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Gaming SSRN Downloads:
There has been a lot of debate recently among lawprofs about whether SSRN downloads are a useful gauge of scholarly influence or quality. I'm pretty skeptical about using SSRN that way, and the following e-mail is an interesting illustration of the problem. A young lawyer who just sent out an article for publication to law reviews also sent out the following e-mail to a list of friends asking for their help in getting the article placed:

From: [Redacted]
Date: August 17, 2005 6:05:34 PM EDT
To: [Redacted]
Subject: Buzz!! (Shameless Self-Promotion)

Friends,

I'm trying to create some buzz for a law article I've just posted on the SSRN (Social Science Research Network). Could you please please download the article? The more hits there are, the more likely the piece is to get picked up by a good journal. Of course I'd love it if you also read the article - but that's up to you.

Three easy steps:

click on this link: http://ssrn.com/abstract=[Redacted]
click "Go to Document Delivery"
click "SSRN"

You should do this because (1) it would mean a lot to me, and (2) there are free door prizes for the first 50 people who click that link.

XO,
[Redacted]
  The idea, I suppose, is that law review editors might check SSRN to see how many downloads the paper has. If a paper has lots of downloads, editors will assume it is getting lots of attention and perhaps is more worth publishing. I would hope editors can see through this, but you never know. Anyway, caveat editor.

Related Posts (on one page):

  1. Gaming SSRN Downloads:
  2. SSRN as a Measure of Scholarly Performance:
centrist (mail) (www):
On a slightly different topic, I know that many journal editors use SSRN as a way to actually solicit working papers as potential articles. Having only published a comment, I posted another working paper on the site, and have received a solicitation to submit it with revisions. All this, and I just graduated three months ago.

SSRN is a very powerful tool. It has been very useful for getting my viewpoints across. It would be a shame to see it abused in the manner you describe.
8.19.2005 7:30pm
Daniel Davies (mail):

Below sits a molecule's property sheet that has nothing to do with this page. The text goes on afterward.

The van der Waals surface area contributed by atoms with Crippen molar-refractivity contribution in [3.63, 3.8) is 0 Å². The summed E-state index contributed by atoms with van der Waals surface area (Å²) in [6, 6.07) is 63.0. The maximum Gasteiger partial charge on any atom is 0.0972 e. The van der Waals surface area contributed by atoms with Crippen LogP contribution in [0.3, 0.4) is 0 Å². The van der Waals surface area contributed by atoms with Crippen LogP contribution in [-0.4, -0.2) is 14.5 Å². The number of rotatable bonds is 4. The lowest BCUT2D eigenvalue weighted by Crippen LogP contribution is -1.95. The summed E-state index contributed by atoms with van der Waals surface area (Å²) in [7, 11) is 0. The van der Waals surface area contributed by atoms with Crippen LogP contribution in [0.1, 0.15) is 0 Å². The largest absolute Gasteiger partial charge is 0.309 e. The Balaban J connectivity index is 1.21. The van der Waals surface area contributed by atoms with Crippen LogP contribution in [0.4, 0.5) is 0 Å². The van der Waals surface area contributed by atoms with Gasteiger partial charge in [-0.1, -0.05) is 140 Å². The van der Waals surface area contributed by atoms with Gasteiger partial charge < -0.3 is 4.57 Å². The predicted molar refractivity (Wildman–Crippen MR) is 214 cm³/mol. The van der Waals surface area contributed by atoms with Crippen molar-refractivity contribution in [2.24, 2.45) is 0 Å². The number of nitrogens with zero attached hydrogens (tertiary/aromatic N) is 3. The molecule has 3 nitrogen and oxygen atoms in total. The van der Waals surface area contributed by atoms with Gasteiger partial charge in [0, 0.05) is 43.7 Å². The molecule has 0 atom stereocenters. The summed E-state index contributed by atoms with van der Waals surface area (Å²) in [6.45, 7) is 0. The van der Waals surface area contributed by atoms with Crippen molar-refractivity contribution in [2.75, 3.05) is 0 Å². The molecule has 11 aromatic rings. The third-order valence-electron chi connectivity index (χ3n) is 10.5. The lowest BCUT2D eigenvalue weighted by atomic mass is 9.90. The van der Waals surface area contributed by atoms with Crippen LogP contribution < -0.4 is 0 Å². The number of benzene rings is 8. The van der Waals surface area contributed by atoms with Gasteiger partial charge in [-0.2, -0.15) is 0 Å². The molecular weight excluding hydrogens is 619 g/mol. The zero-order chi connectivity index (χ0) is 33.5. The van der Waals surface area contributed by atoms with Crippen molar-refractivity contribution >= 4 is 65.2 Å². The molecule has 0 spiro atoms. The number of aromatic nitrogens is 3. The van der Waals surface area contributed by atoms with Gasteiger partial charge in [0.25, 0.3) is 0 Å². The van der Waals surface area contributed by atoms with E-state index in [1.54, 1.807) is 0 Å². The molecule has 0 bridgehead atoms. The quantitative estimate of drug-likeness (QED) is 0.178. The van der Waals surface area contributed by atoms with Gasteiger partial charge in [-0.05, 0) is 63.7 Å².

Why redact the name? This is the sort of behaviour that ought to be named and shamed.
8.19.2005 7:53pm
Kate Litvak (mail):
I agree with Daniel Davies. Expose the name of that sleazeball to the public! He essentially asked you to help him defraud the academic community -- to misrepresent readers' interest to his papers, to overstate the value and importance of his work. This is only one step removed from writing a script that would download his papers automatically.

And please don't tell me that the lunacy of the law review system or the loopholes in the SSRN download counts somehow justify this behavior. People who play small dirty tricks in one place are almost guaranteed to be indecent elsewhere. If you and I start making names of such scumbags public, the amount of filth in the academy will decline. Let the next schemer think twice before asking the rest of us back him up in his endeavors. Let him feel the outcast he is. SSRN can catch a lot of garbage of that sort, but it is essentially the job of the academic community to keep its ranks clean. Give us the name! Sunlight is the best disinfectant.
8.19.2005 10:01pm
Steve:
Perhaps Prof. Kerr was not an intended recipient of the email in question, or perhaps he feels it would be unhelpful to stigmatize one out of a great many people who all game a very gameable system.
8.19.2005 10:17pm
OrinKerr:
Two things.

First, I was not on the recipient list. A professor who was on the list posted it to an Internet law professors' listserv.

Second, I am going to delete the comment of "anon ct reader." C'mon, folks, surely we can leave comments without using repeated profanity or labeling comments we disagree with as "stupid."